Focusing Therapy

Focusing is a psychotherapeutic process developed by psychotherapist Eugene Gendlin. It can be used in any kind of individual or group therapy.

Focusing therapy is based on the belief that our body implicitly involves its own knowledge and intelligence. Focusing therapy therefore teaches us exactly how to gain access to this physical knowledge. It involves holding an open, non-judging attention to an internal knowing which is directly experienced but is not yet in words. Focusing as a process can, among others, be used to stimulate change or treat the condition a patient is experiencing. In other words, the experiential process of focusing on the body helps the patient clarify what he or she feels or wants and to decode information in order to gain new knowledge or awareness of his or her condition.

Focusing therapy is based on the principles of the person-centered approach, i.e. with a presence on the behalf of the therapist that shows respect, empathy, acceptance and authenticity away from interpretations and criticism.

Personal testimonials of some clients at our center GIA TIN ITHAKI who followed the process of focusing:

“Focusing therapy, although a simple process, helped me get closer to myself and my body.” 39-year-old woman

“I had migraines during therapy. My therapist suggested Focusing. I was shocked that the feeling of pain in my body changed simply because I focused my attention there and while, at first, I felt the pain hard like a stone it slowly started to ease and I felt it soft like cotton. After a while, the pain just disappeared. ” A 28-year-old woman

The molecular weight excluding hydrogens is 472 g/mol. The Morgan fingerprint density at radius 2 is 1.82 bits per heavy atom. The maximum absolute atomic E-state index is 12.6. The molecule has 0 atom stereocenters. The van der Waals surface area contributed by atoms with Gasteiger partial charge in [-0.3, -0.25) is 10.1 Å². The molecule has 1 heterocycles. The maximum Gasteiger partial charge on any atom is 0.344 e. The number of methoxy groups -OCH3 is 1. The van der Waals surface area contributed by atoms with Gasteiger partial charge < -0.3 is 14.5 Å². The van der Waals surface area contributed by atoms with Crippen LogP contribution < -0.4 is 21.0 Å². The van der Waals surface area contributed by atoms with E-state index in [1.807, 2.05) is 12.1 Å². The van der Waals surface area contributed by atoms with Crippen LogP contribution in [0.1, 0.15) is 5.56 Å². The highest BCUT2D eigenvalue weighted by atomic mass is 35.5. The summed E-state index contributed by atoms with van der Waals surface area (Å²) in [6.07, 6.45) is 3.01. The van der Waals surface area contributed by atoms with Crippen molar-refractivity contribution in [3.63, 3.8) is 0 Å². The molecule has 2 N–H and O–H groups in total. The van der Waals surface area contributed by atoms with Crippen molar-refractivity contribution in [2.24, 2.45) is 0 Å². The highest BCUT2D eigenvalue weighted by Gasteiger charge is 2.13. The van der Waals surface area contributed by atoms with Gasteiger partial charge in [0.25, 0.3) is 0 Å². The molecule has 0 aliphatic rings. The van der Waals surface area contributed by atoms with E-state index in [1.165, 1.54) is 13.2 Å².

“The first time we tried Focusing, I can say that it was not a pleasant experience as negative emotions surfaced. I felt fear and hesitation to continue but my trust in my psychotherapist after cooperating for a long time made me persevere and continue. After 2 more sessions, one each week, some symptoms continued but they were not as severe as before. I began to feel, observe, and explore my emotions in a way I had never done before. In the last session I was so immersed in my emotions that we managed to unlock a part of myself that was locked for about 30 years and it was released. I felt great joy as well as feelings of pride, calm and serenity.” A 30-year-old man

“When I closed my eyes and focused on my body, at first I felt intense anxiety and worry. However, when I was asked to observe the sensation of tachycardia caused by the issue we were working on during focusing, I then tried to concentrate and observe for quite a while. The first realization that came out of the focusing process was that the source of the various problems and obstacles I encountered was none other than the hate relationship I had with myself! As I didn’t want this to continue and since the focusing process showed us the way, my psychotherapist and I continued working on this during psychotherapy. ” 14-year-old girl